This is irritating: using terminology like "religious right" and "politics" as rhetorical hammering for the apparent purposes of insult and dismissal. Words and their use are critically important in social discourse, and so are the attitudes with which we make our attempts to communicate and argue our positions.
In the case of the expression "religious right" the citations are too numerous to list. Who are the users of this expression talking about? Presumably they refer to those voters and social advocates who are of conservative orientation, who voted to re-elect President Bush, and whose social positions are influenced by values they consciously derive from their church, mosque, congregation or general religious tradition.
Those who characterize these citizens as the "religious right"--the "non-religious left"?--appear to have in mind that in our society it's not legitimate to allow oneself to hold opinions, beliefs, values or specific cultural affiliations that might be derived from religion. If this appearance is true, then it is wrong on two very serious counts.
In the first place, it's wrong because religion is at the root or core of all civilization and culture. This is true, of course, of our republic and its central values--all the more true because this is an intentional society, not of gradual and accidental origin, but made by a set of deliberate choices based on issues of philosophic and religious principle. It's not only understandable but also legitimate and within the spirit of the Founders to argue social issues and policies from such ground, provided one is respectful of others' commitments. That's how the system is designed to operate. The ever-perceptive Toqueville spoke about the nation "with the soul of a Church" precisely because the wounds of religious war were not present in the American consciousness, and citizens were free to act on such principles without consequence. So it's OK, for example, to debate about civic and legal duties toward human life either from secular perspective or on religious grounds.
The second reason that using this "religious right" characterization is improper is that it's simply an attack ad hominem. More than one of my college philosophy professors would have warned us about delivering opinions in such personal terms. "Religious right" is a meaningless expression unless it's used pejoratively. All those of any persuasion--liberal and conservative--who contribute to the public debate these days would be well-advised against using such terminology.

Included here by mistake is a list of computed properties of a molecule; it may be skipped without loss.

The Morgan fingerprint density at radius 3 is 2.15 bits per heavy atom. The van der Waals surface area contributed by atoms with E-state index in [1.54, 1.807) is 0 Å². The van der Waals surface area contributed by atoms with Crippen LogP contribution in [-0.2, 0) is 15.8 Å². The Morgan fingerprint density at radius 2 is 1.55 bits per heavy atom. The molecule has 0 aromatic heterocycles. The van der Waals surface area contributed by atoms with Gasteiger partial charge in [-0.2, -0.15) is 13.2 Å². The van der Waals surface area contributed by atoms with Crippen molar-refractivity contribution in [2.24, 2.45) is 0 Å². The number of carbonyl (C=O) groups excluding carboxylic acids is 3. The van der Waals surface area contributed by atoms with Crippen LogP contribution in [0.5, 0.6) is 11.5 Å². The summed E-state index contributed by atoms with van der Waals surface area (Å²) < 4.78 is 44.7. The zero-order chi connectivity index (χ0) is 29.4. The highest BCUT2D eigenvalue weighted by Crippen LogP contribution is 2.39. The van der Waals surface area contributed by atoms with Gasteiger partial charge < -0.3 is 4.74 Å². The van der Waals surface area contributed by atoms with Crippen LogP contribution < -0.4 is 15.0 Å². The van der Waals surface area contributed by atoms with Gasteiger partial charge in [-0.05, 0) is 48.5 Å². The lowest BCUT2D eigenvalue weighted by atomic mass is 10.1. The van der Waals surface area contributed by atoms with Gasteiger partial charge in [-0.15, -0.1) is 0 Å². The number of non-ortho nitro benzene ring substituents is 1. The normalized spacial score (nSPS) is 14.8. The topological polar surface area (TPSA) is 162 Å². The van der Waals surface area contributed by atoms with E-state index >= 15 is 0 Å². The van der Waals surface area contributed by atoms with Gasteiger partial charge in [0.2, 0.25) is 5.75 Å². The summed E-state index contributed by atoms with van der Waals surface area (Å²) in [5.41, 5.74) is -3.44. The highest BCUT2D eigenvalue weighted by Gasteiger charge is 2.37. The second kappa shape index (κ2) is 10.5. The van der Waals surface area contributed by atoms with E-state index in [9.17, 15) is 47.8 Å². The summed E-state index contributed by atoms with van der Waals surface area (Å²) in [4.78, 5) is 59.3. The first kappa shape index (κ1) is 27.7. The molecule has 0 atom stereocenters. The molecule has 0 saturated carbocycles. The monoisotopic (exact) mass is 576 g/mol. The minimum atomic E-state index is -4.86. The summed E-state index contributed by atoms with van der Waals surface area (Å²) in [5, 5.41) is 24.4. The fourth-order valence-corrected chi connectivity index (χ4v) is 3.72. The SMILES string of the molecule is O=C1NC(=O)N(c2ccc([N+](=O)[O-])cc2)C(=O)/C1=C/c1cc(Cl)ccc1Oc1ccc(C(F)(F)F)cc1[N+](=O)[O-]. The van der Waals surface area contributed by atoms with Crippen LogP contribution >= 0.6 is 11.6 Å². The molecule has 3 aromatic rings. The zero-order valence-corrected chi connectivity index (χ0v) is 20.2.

The other misused term is "politics," as in "Oh, that's just politics." The recent pejorative use that's bothersome is in yesterday's New York Times headline for John Danforth's commentary. (Click on header above.) Politics is a good thing, not a bad thing. It is the "medium" in which social organization, especially democracy, operates. We can't avoid it. As Aristotle notes, politics and political things are useful properly to humans, who have to negotiate life together in society. They are exactly as basic as the faculty of speech, without which we are "either beasts or gods". Senator Danforth may not like the particulars of the "religious agenda" but in all honesty he should respect the legitimacy of that set of issues as they appear in the thinking of "his" party rather than censoring their consideration.
By the way, exactly how was it that the Terry Schiavo matter became a "political" issue? It was political the moment the disagreement between the parties came before a court of law and were pursued in court unremittingly until "resolved" by her death this morning. It's completely legitimate to have discussed the issues her case has brought to light. Perhaps Ms. Schiavo's untimely and unnecessary suffering will continue to bother all of us for a long time.